Sending Office: Honorable Colleen Hanabusa
Request for Signature(s)
Rep. Hanabusa is planning on sending the below letter to President Trump regarding alarming cuts to international affairs programs, and invites your boss to join her.
The Congresswoman is very concerned with the foreign policy that the FY18 budget reflects – specifically, the dramatic increase to military spending and dramatic decrease to diplomatic efforts. As you all know, diplomatic efforts can create and maintain
peace and American influence, as well as support our military.
You’ll see the letter references a February 2017 letter signed by 121 three- and four-star generals, which urged congressional leadership to not allow the very cuts President Trump made to international affairs programs in his proposed budget.
If we want to ensure that our military has the resources it needs to face emerging threats, these international affairs programs must be included.
Current signers include: Hanabusa, Titus, Hastings, Speier, McGovern, McNerney, Bobby Rush
If you have any questions or if your boss would like to sign onto this letter, please contact
email@example.com by COB Wednesday, June 7.
June XX, 2017
President Donald J. Trump
The White House
1600 Pennsylvania Avenue, NW
Washington, D.C. 20500
Dear President Trump,
We write today to express our concerns with the severe cuts to international affairs programs proposed in your Fiscal Year (FY) 2018 budget, which reflects a foreign policy that could have severe consequences for our national security.
On February 27, 2017, 121 retired three- and four-star generals sent a letter to congressional leadership stating, “[w]e know from
our service in uniform that many of the crises our nation faces do not have military solutions alone,” and “[t]he military will lead the fight against terrorism on the battlefield, but it needs strong civilian partners in the battle against the drivers of
extremism – lack of opportunity, insecurity, injustice, and hopelessness.” We could not agree more. The United States’ diplomatic efforts and its support for organizations that share and promote our ideals are vital to the work of our military and our national
The United States has been a leader in global humanitarian and development efforts, ensuring stability in regions around the world. We must continue to provide strong support in improving global health and combatting epidemics like HIV/AIDS, tuberculosis,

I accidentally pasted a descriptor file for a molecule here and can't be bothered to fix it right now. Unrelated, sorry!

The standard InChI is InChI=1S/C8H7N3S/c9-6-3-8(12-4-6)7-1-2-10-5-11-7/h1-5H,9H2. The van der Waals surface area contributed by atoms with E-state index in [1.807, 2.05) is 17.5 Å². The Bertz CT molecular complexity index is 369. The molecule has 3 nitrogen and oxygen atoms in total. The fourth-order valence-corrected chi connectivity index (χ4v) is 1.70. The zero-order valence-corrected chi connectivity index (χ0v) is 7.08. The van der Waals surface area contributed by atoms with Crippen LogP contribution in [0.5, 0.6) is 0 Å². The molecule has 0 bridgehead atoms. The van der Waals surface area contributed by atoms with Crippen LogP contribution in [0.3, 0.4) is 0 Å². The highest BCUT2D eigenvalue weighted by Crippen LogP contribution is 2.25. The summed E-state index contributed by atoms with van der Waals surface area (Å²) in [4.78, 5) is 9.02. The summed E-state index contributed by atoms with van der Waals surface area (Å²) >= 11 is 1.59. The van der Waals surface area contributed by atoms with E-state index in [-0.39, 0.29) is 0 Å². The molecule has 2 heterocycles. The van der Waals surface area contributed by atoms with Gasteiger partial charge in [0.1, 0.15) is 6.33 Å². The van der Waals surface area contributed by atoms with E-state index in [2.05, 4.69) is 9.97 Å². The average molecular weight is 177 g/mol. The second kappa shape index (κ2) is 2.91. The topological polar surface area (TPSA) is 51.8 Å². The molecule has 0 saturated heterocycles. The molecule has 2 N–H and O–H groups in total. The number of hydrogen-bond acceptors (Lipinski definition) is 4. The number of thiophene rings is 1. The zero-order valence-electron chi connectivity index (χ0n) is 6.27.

and malaria. We must also continue to support the development of democratic governance and modern infrastructure to increase the quality of life for people around the world.
Our foreign policy benefits greatly when we bring people together for educational, cultural, and policy exchanges. Non-profits, such as the Asia Foundation and the East-West Center, are critical in providing additional capacity, expertise, and perspectives
in how the United States can effectively expand our influence and achieve our goals abroad. Supporting these efforts provide immeasurable value to our partner nations, and to us.
Peace should be our foreign policy’s focus, and the United States has always led by example. In fact, it was President Woodrow Wilson whose idea it was to create the League of Nations – the predecessor for the United Nations, an international organization
whose mission is to promote international cooperation and peace. It is more important than ever that we work together with international organizations and the international community to combat new, emerging threats.
We were initially encouraged by Department of State Secretary Rex Tillerson’s statement that he believed this budget would “make the U.S. government leaner and more accountable to the American taxpayer, while maximizing our diplomatic and engagement
efforts, including with our international problems.” In fact, your FY 2018 budget does not maximize our diplomatic and engagement efforts,
it curtails them.
The strongest support we can provide to ease the burden on our military and improve our domestic security is the investment we make in developing trust, goodwill, and influence abroad through the hard work of public diplomacy. Diplomacy is a soft power
that can have a reach beyond the military’s sphere of influence and can create and promote long-term, positive change.
We look forward to working with you on how we can provide our military the resources necessary to successfully overcome the world’s threats, and urge you to consider the invaluable support that international affairs programs contribute to this effort.
cc: Secretary Rex Tillerson, Department of State
The Honorable Rodney Frelinghuysen, Chairman, House Committee on Appropriations
The Honorable Nita Lowey, Ranking Member, House Committee on Appropriations, Subcommittee on State, Foreign Operations, and Related Agencies
The Honorable Hal Rogers, Chairman, Subcommittee on State, Foreign Operations, and Related Agencies, House Committee on Appropriations
 Emphasis added
e-Dear Colleague version 2.0